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Difference between BNPL and LTO

May 22, 2024

4 min read

Since 2020, alternative financing options have become more popular among consumers, offering consumers budget flexibility and convenience. In fact, between 2019 and 2021, the number of BNPL loans issued to consumers increased by almost tenfold.1

Two popular options are split-pay, buy now, pay later, (BNPL) financing and lease-to-own. In this article, “BNPL” refers to a “split-pay” loan where a customer splits the cost of a purchase into, typically, 4-6 equal weekly payments, at 0% interest. While both options give consumers ways to acquire goods without paying the full amount upfront, they operate differently and cater to distinct consumer needs. In this article, we'll explain the differences between the two pay-over-time methods, and how they work together as complementary solutions to drive more business results.

About split-pay, BNPL, financing

Split-pay, BNPL, installment loans allow consumers to make low to medium-sized purchases and spread the cost over several installments without interest. The amount the customer owes is divided into equal payments, often over a few weeks.

Key features

  1. Short-term, fixed, interest-free payments: With split-pay (e.g., “pay in 4”) BNPL financing, customers pay off a 0% interest loan in equal amounts over 2-6 weeks.

  2. Lower-ticket purchases: The average BNPL loan amount is around $135, with credit limits typically between $100 to $1,0002.

  3. Wide credit spectrum: Consumers across the credit spectrum utilize BNPL loans. Many BNPL providers do not have a minimum credit score requirement, however, the average credit score of BNPL users falls within the subprime range (scores between 580-669)2.

  4. Cost to the merchant: Merchants typically pay the BNPL provider a fee for each purchase that is typically comprised of a fixed amount plus a percentage of the purchase value.

About lease-to-own financing

Lease-to-own, also known as rent-to-own, enables consumers to shop with a participating merchant and pay for an item over time, in fixed rental payments to a financing provider. Instead of interest, the customer pays a rental fee on top of the retail cost. Unlike BNPL, lease-to-own agreements often extend over longer durations, typically ranging from months up to two years.

Key features

  1. Flexible ownership options: With a lease-to-own agreement, the customer gets to use the item, while renting it from the financing provider. The customer typically pays a rental fee based on the retail price. The customer has the option to purchase the item from the provider early to save on financing costs. Since this is a rental agreement, the customer can initiate a voluntary return if they no longer want to use or rent the item.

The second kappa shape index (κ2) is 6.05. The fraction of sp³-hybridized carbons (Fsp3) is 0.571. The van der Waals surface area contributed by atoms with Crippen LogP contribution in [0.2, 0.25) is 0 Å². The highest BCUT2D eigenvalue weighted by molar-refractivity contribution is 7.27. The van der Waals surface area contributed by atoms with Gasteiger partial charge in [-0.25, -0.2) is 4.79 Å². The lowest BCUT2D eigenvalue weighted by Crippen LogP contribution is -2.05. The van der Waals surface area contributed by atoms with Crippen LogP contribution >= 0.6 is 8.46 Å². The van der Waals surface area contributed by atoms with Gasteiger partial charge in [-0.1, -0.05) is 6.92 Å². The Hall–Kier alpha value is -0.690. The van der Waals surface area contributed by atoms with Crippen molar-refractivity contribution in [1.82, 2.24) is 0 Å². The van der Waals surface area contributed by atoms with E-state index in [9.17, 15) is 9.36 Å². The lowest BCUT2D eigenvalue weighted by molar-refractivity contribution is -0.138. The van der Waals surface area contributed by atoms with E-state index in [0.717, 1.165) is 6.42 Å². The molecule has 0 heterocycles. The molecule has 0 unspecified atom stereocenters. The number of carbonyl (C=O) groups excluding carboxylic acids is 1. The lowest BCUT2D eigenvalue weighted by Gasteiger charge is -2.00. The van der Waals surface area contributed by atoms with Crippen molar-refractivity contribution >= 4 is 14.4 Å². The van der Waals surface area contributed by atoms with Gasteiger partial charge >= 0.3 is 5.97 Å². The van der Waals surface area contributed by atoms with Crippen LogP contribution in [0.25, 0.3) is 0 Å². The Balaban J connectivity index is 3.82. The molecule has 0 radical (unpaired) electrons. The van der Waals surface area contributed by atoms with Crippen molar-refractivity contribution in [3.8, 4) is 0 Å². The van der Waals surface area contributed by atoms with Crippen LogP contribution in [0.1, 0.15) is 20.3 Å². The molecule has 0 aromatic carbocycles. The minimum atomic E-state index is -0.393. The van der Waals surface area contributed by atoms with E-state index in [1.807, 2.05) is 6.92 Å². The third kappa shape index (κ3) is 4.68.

2. Cover higher-ticket items: Since lease-to-own agreements can often extend up to 12 to 24 months, they can cover higher ticket purchases. Lease amounts typically range from $200 to $7,500, with the average lease amount around $1,250.

  3. No cost to the merchant: In most cases, merchants do not have to pay a fee to offer lease-to-own financing to their customers

  4. No credit required: Customers do not have to have a credit score to get approved for a lease product. However many lease-to-own providers still perform a hard credit check when the customer signs their lease agreement.

  5. Some product restrictions: Not all items are leasable, and the requirements vary by state. Typically, if an item is returnable, for personal or household use, it is likely leasable. Items such as furniture, mattresses, appliances, tires, wheels, and personal electronics are a great fit for leasing.

How BNPL and lease-to-own financing work together as complementary solutions

When it comes to financing, retailers don’t have to choose between BNPL or lease-to-own financing, but can instead offer both to cater to distinct customer needs.

  • By providing BNPL plans, retailers can attract budget-conscious shoppersof all credit types who are looking for short-term, interest-free payment plans on lower-ticket items.

  • Simultaneously, offering lease-to-own expands a retailer's customer reach to no-credit to near-prime consumers seeking longer-term payment solutions for important, higher-ticket items.

Retailers who expand their financing menu can better meet the financing needs of their customers, ultimately driving sales and fostering customer loyalty.

1Martin Kleinbard, Jack Sollows and Laura Udis, “Buy Now, Pay Later: Market Trends and Consumer Impacts,” Consumer Financial Protection Bureau, September 2022

2Cortnie Shupe, Greta Li, and Scott Fulford, “Consumer Use of Buy Now, Pay Later: Insights from the CFPB Making Ends Meet Survey,” Consumer Financial Protection Bureau, March 2023


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Koalafi offers Lease-To-Own and Lending solutions. Loans issued by The Bank of Missouri, serviced by Koalafi